Searching for locations: Florence, Italy

Apologies now if I have misspelled any street, piazza or any other names.

The first time we arrived in Florence was by train, from Innsbruck in Austria.  We had been booked into the Hotel Brunelleschi, based on the fact it was built over part of a 12th-century monastery, it was conveniently located, and was a luxury hotel.

We took a taxi, not knowing how far it was, and found it tucked away in a street, via Sant’elisabetta, not far from Florence’s cathedral, the Duomo.  The taxi barely fitted through the streets.  First impressions, it was old, second impression, the room we were given was amazing, with a view over the main street, and wafting up from a food shop below, the aroma of newly baked waffles.  We had to have one.

Words cannot describe how amazing it was to wake up that first morning and look out at the bright sunshine and blue sky.  We were in for a hot day, but that wasn’t going to deter the tourist in us.  Of course, after we had a great breakfast.  I particularly liked the crispy bacon.

The first place on the list to visit was the Piazza del Duomo, where the cathedral is located, and the Porta del Paradiso.  We went into the church, and also did a side trip down into the crypt.  We did not climb to the top of Brunelleschi’s cupola.  We tried the pizza, and hearing that the gelato was very expensive in the main part of the city, ventured further afield and found a gelato vendor that was inexpensive.  As the day was very hot it was a welcome relief.

The Ponte Vecchio, the bridge that crosses the Arno.  We walked to the bridge, taking in the views up and down the river before crossing to the other side, then back towards the Piazza Santa Croce.  On our most recent visit there was a football competition, Calcio Fiorentino, in progress that had taken over the whole Piazza, and during the day there was a parade where all the teams and others dressed in the historic clothing dating back to the 15th century.

The Galleria dell’Accademia was also high on the list of places to visit, and we left the hotel early as we had heard the queues are long to get in.  They were right.  We were at the end of a very, very long queue stretching back to Via delgi Alfani.  We were in the queue for about an hour and a half and it didn’t seem to move very quickly.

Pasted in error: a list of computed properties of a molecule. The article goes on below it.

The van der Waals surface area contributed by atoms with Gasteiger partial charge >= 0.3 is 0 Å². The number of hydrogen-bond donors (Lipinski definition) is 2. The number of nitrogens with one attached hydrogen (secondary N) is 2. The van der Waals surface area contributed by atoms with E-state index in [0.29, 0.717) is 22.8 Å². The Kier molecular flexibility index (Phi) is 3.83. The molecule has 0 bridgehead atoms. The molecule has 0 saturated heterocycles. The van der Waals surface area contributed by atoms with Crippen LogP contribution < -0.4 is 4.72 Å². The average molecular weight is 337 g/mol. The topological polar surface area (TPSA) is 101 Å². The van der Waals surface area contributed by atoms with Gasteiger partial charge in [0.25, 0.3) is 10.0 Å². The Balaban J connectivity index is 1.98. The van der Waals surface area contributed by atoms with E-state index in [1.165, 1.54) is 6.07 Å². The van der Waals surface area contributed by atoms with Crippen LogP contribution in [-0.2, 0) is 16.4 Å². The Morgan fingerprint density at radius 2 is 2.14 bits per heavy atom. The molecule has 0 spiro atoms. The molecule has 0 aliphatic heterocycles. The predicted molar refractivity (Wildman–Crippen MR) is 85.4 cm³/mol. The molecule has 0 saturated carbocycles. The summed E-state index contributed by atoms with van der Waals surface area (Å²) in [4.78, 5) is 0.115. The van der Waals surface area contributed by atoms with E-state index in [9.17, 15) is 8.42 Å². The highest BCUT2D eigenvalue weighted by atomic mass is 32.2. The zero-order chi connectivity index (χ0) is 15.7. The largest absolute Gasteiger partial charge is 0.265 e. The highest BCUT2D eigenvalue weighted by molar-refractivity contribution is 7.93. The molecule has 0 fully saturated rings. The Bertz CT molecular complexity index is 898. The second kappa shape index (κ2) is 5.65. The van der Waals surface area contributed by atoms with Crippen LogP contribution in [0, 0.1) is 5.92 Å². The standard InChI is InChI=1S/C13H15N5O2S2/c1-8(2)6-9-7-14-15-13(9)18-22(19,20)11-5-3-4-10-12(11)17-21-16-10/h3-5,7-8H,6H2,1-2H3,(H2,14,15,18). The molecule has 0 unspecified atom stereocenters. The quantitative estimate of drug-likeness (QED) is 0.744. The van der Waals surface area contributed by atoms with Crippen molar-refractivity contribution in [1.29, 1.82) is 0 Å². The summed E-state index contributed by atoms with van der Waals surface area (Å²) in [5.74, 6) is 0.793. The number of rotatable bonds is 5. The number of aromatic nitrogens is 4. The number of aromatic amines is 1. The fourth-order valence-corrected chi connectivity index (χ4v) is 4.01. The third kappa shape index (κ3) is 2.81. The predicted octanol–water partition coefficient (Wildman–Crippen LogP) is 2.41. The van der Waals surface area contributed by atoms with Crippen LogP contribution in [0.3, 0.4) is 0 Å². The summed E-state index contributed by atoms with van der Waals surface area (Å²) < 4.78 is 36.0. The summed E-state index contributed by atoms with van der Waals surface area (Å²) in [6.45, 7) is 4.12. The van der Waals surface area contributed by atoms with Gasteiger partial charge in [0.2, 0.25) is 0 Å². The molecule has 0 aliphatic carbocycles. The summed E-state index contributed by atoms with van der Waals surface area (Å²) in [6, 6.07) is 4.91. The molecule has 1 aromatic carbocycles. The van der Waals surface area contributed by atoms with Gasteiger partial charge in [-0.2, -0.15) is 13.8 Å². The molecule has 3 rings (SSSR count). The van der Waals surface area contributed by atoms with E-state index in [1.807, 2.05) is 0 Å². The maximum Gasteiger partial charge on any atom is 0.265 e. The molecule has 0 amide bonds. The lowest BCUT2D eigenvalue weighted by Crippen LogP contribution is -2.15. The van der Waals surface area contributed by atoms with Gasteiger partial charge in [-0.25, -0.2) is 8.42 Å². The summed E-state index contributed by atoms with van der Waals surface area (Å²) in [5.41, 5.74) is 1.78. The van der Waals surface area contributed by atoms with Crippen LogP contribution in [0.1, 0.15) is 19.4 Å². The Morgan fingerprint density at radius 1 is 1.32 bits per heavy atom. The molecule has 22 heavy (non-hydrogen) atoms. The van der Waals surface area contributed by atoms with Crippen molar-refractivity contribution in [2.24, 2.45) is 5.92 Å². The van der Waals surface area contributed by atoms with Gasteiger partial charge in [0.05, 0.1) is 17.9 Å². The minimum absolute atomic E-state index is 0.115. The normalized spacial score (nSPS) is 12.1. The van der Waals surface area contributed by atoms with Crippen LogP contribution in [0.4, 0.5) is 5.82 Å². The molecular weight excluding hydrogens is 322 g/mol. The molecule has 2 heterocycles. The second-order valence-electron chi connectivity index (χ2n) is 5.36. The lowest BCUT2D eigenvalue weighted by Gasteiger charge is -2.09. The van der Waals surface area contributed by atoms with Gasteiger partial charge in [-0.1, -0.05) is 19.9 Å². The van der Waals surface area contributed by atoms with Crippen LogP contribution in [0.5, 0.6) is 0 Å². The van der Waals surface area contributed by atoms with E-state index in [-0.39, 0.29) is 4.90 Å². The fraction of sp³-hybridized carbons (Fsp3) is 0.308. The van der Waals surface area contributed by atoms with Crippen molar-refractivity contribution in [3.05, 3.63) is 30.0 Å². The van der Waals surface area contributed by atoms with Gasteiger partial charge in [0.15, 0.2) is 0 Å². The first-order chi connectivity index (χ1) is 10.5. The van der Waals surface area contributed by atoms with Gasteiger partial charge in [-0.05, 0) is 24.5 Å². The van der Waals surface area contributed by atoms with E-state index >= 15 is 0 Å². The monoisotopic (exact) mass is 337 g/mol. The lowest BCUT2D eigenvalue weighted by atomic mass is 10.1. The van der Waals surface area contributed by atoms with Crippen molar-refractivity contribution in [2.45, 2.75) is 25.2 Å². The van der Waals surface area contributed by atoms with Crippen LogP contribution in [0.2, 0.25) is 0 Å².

Then some people passing by said that we could go to the Museo Di San Marco, and purchase tickets to enter the gallery at a particular time.  We had also read or heard something similar, and, taking a risk we left the queue and went in search.  We found it at the Piazza San Marco, purchased tickets for 13:30 and had time to have lunch before turning up at the entrance for our timeslot, and sure enough, with others who had also purchased tickets, we went in.

Just out of curiosity I went back to the queue to see when the people in front of us were, and they still had an hour before gaining admission.

We saw everything that was recommended, including the famous statue of David, though I had a lot of trouble taking a photo when people kept walking in front.

The Piazza Della Signoria has a large number of statues, including another of David, the Marzocco, the symbol of Florence, Il Perseo, the fountain of Neptune, Poseidon, Perseus with the head of Medusa, and a hall of statues adjacent to the Palazzo Vecchio.

Florence is old, the roads are cobbled and narrow, and there are many trails one can follow and discover something new at the end of every twist and turn.

I have to go back, other than the fact I need a new wallet and belt made from Italian leather.  My wife loves the purses and handbags, also leather, though the scarves have only recently been added to her list of most wanted items.

But, in reality, I want to simply soak up the atmosphere, relax, eat the pasta and drink the endless supply of Moretti’s.